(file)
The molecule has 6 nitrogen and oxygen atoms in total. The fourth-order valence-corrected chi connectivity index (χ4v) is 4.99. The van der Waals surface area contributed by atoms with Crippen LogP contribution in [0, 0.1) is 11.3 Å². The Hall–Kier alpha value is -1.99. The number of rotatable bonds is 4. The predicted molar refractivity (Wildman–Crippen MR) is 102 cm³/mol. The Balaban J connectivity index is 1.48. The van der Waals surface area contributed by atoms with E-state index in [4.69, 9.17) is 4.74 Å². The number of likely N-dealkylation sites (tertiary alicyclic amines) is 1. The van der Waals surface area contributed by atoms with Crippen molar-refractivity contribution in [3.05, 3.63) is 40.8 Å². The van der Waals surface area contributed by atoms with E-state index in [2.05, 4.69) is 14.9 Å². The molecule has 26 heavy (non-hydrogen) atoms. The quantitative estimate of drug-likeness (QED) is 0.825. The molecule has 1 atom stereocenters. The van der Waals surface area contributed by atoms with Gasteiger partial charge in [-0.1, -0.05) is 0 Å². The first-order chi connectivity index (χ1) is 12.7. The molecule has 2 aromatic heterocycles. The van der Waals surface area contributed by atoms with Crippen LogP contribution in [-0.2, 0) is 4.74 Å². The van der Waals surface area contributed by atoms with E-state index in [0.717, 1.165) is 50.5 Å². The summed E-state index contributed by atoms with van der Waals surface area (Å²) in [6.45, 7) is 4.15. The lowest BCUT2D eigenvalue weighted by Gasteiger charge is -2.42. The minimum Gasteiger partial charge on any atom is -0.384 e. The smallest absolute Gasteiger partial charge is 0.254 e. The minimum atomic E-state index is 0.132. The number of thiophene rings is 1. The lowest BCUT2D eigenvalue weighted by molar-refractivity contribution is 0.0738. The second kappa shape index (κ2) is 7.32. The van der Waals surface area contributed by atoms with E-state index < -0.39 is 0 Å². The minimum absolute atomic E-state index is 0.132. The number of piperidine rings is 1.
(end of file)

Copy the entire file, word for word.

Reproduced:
The molecule has 6 nitrogen and oxygen atoms in total. The fourth-order valence-corrected chi connectivity index (χ4v) is 4.99. The van der Waals surface area contributed by atoms with Crippen LogP contribution in [0, 0.1) is 11.3 Å². The Hall–Kier alpha value is -1.99. The number of rotatable bonds is 4. The predicted molar refractivity (Wildman–Crippen MR) is 102 cm³/mol. The Balaban J connectivity index is 1.48. The van der Waals surface area contributed by atoms with E-state index in [4.69, 9.17) is 4.74 Å². The number of likely N-dealkylation sites (tertiary alicyclic amines) is 1. The van der Waals surface area contributed by atoms with Crippen molar-refractivity contribution in [3.05, 3.63) is 40.8 Å². The van der Waals surface area contributed by atoms with E-state index in [2.05, 4.69) is 14.9 Å². The molecule has 26 heavy (non-hydrogen) atoms. The quantitative estimate of drug-likeness (QED) is 0.825. The molecule has 1 atom stereocenters. The van der Waals surface area contributed by atoms with Gasteiger partial charge in [-0.1, -0.05) is 0 Å². The first-order chi connectivity index (χ1) is 12.7. The molecule has 2 aromatic heterocycles. The van der Waals surface area contributed by atoms with Crippen LogP contribution in [-0.2, 0) is 4.74 Å². The van der Waals surface area contributed by atoms with E-state index in [0.717, 1.165) is 50.5 Å². The summed E-state index contributed by atoms with van der Waals surface area (Å²) in [6.45, 7) is 4.15. The lowest BCUT2D eigenvalue weighted by Gasteiger charge is -2.42. The minimum Gasteiger partial charge on any atom is -0.384 e. The smallest absolute Gasteiger partial charge is 0.254 e. The minimum atomic E-state index is 0.132. The number of thiophene rings is 1. The lowest BCUT2D eigenvalue weighted by molar-refractivity contribution is 0.0738. The second kappa shape index (κ2) is 7.32. The van der Waals surface area contributed by atoms with E-state index < -0.39 is 0 Å². The minimum absolute atomic E-state index is 0.132. The number of piperidine rings is 1.